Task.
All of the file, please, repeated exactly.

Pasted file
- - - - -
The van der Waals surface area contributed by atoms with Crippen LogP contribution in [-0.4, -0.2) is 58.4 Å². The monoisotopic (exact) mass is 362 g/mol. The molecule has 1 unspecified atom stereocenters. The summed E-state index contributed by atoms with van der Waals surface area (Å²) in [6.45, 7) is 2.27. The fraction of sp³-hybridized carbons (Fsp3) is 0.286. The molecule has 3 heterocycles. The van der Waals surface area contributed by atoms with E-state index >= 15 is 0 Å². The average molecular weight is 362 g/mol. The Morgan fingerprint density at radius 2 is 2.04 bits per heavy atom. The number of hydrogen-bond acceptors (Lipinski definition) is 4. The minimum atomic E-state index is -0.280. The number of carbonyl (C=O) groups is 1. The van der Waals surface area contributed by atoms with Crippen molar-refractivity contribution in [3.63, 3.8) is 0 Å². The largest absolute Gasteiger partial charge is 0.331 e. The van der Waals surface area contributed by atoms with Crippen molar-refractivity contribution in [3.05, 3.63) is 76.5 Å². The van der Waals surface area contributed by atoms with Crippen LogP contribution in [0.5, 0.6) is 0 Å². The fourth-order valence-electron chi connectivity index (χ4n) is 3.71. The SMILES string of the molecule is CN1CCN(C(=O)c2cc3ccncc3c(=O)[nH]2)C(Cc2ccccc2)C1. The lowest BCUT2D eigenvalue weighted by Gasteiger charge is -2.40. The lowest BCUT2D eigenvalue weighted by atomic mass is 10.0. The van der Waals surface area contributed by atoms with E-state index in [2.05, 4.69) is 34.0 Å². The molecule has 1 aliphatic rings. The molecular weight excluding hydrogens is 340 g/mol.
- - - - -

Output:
The van der Waals surface area contributed by atoms with Crippen LogP contribution in [-0.4, -0.2) is 58.4 Å². The monoisotopic (exact) mass is 362 g/mol. The molecule has 1 unspecified atom stereocenters. The summed E-state index contributed by atoms with van der Waals surface area (Å²) in [6.45, 7) is 2.27. The fraction of sp³-hybridized carbons (Fsp3) is 0.286. The molecule has 3 heterocycles. The van der Waals surface area contributed by atoms with E-state index >= 15 is 0 Å². The average molecular weight is 362 g/mol. The Morgan fingerprint density at radius 2 is 2.04 bits per heavy atom. The number of hydrogen-bond acceptors (Lipinski definition) is 4. The minimum atomic E-state index is -0.280. The number of carbonyl (C=O) groups is 1. The van der Waals surface area contributed by atoms with Crippen molar-refractivity contribution in [3.63, 3.8) is 0 Å². The largest absolute Gasteiger partial charge is 0.331 e. The van der Waals surface area contributed by atoms with Crippen molar-refractivity contribution in [3.05, 3.63) is 76.5 Å². The van der Waals surface area contributed by atoms with Crippen LogP contribution in [0.5, 0.6) is 0 Å². The fourth-order valence-electron chi connectivity index (χ4n) is 3.71. The SMILES string of the molecule is CN1CCN(C(=O)c2cc3ccncc3c(=O)[nH]2)C(Cc2ccccc2)C1. The lowest BCUT2D eigenvalue weighted by Gasteiger charge is -2.40. The lowest BCUT2D eigenvalue weighted by atomic mass is 10.0. The van der Waals surface area contributed by atoms with E-state index in [2.05, 4.69) is 34.0 Å². The molecule has 1 aliphatic rings. The molecular weight excluding hydrogens is 340 g/mol.